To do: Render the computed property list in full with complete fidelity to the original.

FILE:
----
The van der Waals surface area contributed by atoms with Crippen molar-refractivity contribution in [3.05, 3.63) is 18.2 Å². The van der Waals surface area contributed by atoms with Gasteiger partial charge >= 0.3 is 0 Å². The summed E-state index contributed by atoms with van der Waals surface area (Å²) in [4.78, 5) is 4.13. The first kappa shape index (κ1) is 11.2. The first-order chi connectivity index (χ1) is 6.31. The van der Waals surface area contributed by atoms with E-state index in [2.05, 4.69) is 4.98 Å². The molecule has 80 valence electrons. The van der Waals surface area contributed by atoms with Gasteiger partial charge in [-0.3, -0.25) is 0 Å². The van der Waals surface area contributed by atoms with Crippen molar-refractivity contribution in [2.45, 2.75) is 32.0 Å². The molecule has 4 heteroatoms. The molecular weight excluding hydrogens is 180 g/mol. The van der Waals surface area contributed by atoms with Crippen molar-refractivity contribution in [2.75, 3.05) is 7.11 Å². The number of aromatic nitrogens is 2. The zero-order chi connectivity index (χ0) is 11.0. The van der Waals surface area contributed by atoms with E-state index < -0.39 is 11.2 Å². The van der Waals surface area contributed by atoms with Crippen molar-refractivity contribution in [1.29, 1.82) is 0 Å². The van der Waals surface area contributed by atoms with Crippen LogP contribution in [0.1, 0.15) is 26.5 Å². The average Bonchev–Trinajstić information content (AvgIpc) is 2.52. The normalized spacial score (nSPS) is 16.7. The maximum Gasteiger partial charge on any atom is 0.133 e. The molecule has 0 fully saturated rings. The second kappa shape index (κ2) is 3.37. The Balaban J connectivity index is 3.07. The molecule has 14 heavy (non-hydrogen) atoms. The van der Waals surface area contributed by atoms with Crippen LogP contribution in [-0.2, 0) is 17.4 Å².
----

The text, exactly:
The van der Waals surface area contributed by atoms with Crippen molar-refractivity contribution in [3.05, 3.63) is 18.2 Å². The van der Waals surface area contributed by atoms with Gasteiger partial charge >= 0.3 is 0 Å². The summed E-state index contributed by atoms with van der Waals surface area (Å²) in [4.78, 5) is 4.13. The first kappa shape index (κ1) is 11.2. The first-order chi connectivity index (χ1) is 6.31. The van der Waals surface area contributed by atoms with E-state index in [2.05, 4.69) is 4.98 Å². The molecule has 80 valence electrons. The van der Waals surface area contributed by atoms with Gasteiger partial charge in [-0.3, -0.25) is 0 Å². The van der Waals surface area contributed by atoms with Crippen molar-refractivity contribution in [2.45, 2.75) is 32.0 Å². The molecule has 4 heteroatoms. The molecular weight excluding hydrogens is 180 g/mol. The van der Waals surface area contributed by atoms with Crippen molar-refractivity contribution in [2.75, 3.05) is 7.11 Å². The number of aromatic nitrogens is 2. The zero-order chi connectivity index (χ0) is 11.0. The van der Waals surface area contributed by atoms with E-state index < -0.39 is 11.2 Å². The van der Waals surface area contributed by atoms with Crippen molar-refractivity contribution in [1.29, 1.82) is 0 Å². The van der Waals surface area contributed by atoms with Crippen LogP contribution in [0.1, 0.15) is 26.5 Å². The average Bonchev–Trinajstić information content (AvgIpc) is 2.52. The normalized spacial score (nSPS) is 16.7. The maximum Gasteiger partial charge on any atom is 0.133 e. The molecule has 0 fully saturated rings. The second kappa shape index (κ2) is 3.37. The Balaban J connectivity index is 3.07. The molecule has 14 heavy (non-hydrogen) atoms. The van der Waals surface area contributed by atoms with Crippen LogP contribution in [-0.2, 0) is 17.4 Å².